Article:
Hope all is well at Michigan.


04-23-2002, 01:30 PM
A temporary cessation of class distinction was once provided by amusement parks in the US, and various festivals, carnivals, and other from of revelry throughout history. See Russian theorist M. Bakhtin's Rabelais and His World for a much fuller examination of these themes.

I don't know if you've read it, but The Fall of Public Man by Richard Sennet is an excellent book that discusses the cessation of class distinctions in certain situations. It's well worth checking out.

high roller sections and accomodations--as you do in Disney

Disneyland has a high-roller section? Say it ain't so.

04-23-2002, 01:43 PM
Actually, Smithsonian did a fascinating article about "night", and how, up until the advent of the streetlamp, night time essentially provided cover for all the citizens (rich/poor/gentry/common) to hang out together. Needless to say, it was particularly convenient for the gentry to get involved in things in which gentry ought not to get involved.

But apparently there was kind of an unwritten rule that after the sun went down, so did the class distinctions. But everybody was supposed to be back in the right bed come sunrise.

All that said, I think that the parallel between D-land and Vegas does not include a class-less society. D-land - sure, once you're inside the park, except for being able to afford the expensive toys or not, everybody's on the same terms. Vegas constantly reminds us who has money and who doesn't - it's evolved that way because it induces those with a small amount of money to want to parlay it into a lot because look at what you'll get if you have a lot of this stuff.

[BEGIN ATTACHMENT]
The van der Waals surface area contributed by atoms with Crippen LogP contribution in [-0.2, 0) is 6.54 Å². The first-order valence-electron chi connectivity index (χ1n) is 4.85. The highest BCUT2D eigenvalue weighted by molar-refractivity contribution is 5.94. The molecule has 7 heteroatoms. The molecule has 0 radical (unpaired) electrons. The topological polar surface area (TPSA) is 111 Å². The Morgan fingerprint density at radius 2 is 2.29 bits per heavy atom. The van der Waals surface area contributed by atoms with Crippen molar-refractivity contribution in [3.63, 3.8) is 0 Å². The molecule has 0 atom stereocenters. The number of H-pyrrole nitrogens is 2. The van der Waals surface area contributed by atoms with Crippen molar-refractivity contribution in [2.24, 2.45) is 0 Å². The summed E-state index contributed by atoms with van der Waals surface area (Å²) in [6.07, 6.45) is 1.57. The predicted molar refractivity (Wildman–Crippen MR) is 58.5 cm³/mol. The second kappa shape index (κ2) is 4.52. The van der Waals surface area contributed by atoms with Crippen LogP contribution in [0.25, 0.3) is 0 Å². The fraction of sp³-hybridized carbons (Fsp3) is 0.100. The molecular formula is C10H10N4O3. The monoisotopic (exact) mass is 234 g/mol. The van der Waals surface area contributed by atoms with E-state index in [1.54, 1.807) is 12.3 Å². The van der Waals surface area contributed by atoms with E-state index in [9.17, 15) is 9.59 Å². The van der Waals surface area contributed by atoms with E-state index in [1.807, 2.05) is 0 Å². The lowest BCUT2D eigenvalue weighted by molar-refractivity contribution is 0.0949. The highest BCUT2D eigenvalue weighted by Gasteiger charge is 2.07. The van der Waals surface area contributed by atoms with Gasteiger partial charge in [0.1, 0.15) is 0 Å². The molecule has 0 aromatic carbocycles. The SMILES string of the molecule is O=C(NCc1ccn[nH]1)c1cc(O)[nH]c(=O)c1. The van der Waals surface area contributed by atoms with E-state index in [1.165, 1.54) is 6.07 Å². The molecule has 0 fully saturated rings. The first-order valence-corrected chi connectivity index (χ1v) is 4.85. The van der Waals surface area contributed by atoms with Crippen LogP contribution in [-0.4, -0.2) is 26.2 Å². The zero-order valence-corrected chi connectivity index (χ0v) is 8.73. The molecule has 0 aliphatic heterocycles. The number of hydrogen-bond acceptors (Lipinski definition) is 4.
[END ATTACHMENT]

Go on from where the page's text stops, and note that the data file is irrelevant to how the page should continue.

I think Vegas is one of the most socially stratified places in the U.S.

Regards, Lee

04-23-2002, 04:35 PM

I agree in principle, but I meant that casinos designers attempt to create this impression; after all, isn't my money, insignificant as it is, just as much worth losing as the next guy's?

I'm intrigued by these notions of "night."


04-23-2002, 05:20 PM
I think society tacitly endorses or at least ignores transgressive behaviour in a lot of cool ways. I guess it (we) have to, since this behaviour ain't going away.

I'm reminded of the Amish. The young men are free, mostly, to go out into the world and raise hell for a bit before returning and settling down. Two of them were busted a couple of years ago for dealing cocaine for a bike gang.

Interesting stuff.

04-23-2002, 05:30 PM
Interesting point about social stratification. I think this has become a bit more prevalent as casinos seek a certain market. People who go to the Bellagio are not very happy or comfortable at Circus Circus, and vice-versa. Binions used to be a place where there was more mixing I think, because the focus was so much on the gambling, with everything happening in a small area. No high roller villas or high-stakes salons. I have not spent much time there, but I wonder how the Palms is doing in that they seemed to be going after an unusual market mix. Some very well-to-do or famous tourists and then local players too. Unusual. There have always been nice places and cheaper places, but it seems like the places are getting more focused on a given narrower market.

04-24-2002, 05:39 AM
well, without reading the other responses, these are some that struck me.

lots of old people with hipsacks looking to be entertained at a pretty steep price.

a whole lot of people i probably wouldn't care to know socially.

the owners of the joint do everything within their power to separate fantasy from reality.

dumb themes.